Mercedes-AMG GLC 63 Facelift 2019 rear tracking shot

Mercedes-AMG GLC 63 review

Performance & drive

Review continues below...

Performance & drive

What it’s like to drive, and how quiet it is

So far we’ve only driven the range-topping GLC 63 S, although we doubt the ‘regular’ version will feel too different. Thumb the V8’s starter button and it grumbles menacingly into life, making clear the level of firepower under the bonnet. But slide the GLC into drive and you’ll soon find the engine is happy to slip into the background during cruising conditions.

Indeed, at 70mph, the main thing bothering your eardrums will be the wide tyres roaring over coarse road surfaces. It’s also worth mentioning that, while the ride is largely comfortable thanks to tight body control over undulating roads, you’re left in no doubt that this is a performance car when you go over scarred surfaces, even in comfort mode. Not only do you feel it patter around, the suspension makes plenty of thumping noises, too. Even so, it’s comfier for the most part than the Stelvio Quadrifoglio.

A good bootful of accelerator pedal soon wakes the V8 up, pulling well from low down in the rev range and really getting going as the needle passes 3000-3500rpm From here it provides acceleration that is downright shocking, all the way up to the 7000rpm limiter. The noise is tremendous, too,

The engine is certainly well paired to the gearbox. Although it can sometimes be hesitant to accelerate from a standstill – assuming you’re not using launch control – it kicks down keenly on the move and shifts smoothly. Sportier modes have it holding gears for a little too long, but you do get sharper shifts. Of course, you can always change gear manually using the paddles.

The handling impresses. The steering may be a bit inconsistent in its weighting and response, unlike the laser-guided Stelvio Quadrifoglio, but you soon learn to place the nose of the GLC 63 accurately enough. Air suspension is standard and can be stiffened, should you fancy some spirited cornering. This not only limits body lean, but also keeps the car’s hefty mass better in check over rippling roads.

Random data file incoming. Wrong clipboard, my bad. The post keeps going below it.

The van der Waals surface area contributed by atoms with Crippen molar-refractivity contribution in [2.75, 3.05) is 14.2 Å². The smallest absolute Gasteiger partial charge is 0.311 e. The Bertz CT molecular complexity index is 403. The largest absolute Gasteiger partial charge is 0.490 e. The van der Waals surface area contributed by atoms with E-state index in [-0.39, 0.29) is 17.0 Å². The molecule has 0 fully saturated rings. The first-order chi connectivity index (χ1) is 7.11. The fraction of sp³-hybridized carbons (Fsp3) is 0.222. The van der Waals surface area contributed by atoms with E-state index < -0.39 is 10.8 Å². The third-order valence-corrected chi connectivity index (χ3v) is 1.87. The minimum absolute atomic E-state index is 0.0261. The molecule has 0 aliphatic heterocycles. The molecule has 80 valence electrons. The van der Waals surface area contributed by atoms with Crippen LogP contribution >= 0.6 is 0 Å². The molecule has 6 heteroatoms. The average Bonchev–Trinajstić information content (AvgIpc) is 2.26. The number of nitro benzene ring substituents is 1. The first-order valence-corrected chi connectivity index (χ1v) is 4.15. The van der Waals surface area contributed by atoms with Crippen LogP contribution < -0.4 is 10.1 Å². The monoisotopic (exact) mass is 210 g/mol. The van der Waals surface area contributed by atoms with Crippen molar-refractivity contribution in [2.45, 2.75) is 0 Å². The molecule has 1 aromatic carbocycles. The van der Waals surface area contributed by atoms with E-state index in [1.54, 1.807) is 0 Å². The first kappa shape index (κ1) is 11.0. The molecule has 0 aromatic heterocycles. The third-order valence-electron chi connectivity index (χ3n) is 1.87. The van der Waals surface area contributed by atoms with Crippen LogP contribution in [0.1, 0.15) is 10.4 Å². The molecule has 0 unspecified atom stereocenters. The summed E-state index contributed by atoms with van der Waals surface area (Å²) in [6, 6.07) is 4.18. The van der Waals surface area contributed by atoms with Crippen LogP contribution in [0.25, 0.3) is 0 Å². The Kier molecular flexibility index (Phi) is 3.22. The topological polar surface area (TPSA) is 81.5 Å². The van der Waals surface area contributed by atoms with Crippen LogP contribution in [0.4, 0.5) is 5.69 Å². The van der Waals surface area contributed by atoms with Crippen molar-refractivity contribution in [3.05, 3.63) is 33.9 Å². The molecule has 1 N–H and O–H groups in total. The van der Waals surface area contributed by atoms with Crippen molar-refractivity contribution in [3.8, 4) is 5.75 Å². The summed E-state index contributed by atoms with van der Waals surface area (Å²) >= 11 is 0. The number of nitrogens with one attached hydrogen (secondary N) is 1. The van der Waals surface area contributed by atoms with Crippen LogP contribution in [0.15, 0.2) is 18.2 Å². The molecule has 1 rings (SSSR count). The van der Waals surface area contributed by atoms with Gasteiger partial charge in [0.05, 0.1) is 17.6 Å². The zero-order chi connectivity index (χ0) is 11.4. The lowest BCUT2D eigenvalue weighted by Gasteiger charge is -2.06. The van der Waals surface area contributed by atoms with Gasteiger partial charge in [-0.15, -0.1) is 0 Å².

Most people can pretty much stop reading about the driving impressions here. You see, while the GLC is good fun up to a point and will even let you slide around a little at low speeds, it all falls apart on track. The problem is the stability control system; it’s fine within the limits of grip, but start to lean against these and you’ll feel it grabbing the brakes to keep you on the straight and narrow.

It's far too keen to intervene and is therefore counter-productive if you know what you’re doing. It’s unlikely that the vast majority of road-only drivers will ever get up to this point, but it’s disappointing when you consider the Porsche Macan and Stelvio Quadrifoglio don’t have these nannies cutting in all the time.

However, the GLC 63’s biggest issue is that it always feels like the big, heavy brute that it is. Where the Quadrifoglio and Macan shrink around you, the GLC feels almost like a muscle car in comparison. Of course, for many the hilarious straight line speed and glorious noise will be enough, but for those that like the challenge of a good set of corners, our aforementioned rivals will put a much bigger smile on your face.

Mercedes-AMG GLC 63 Facelift 2019 rear tracking shot
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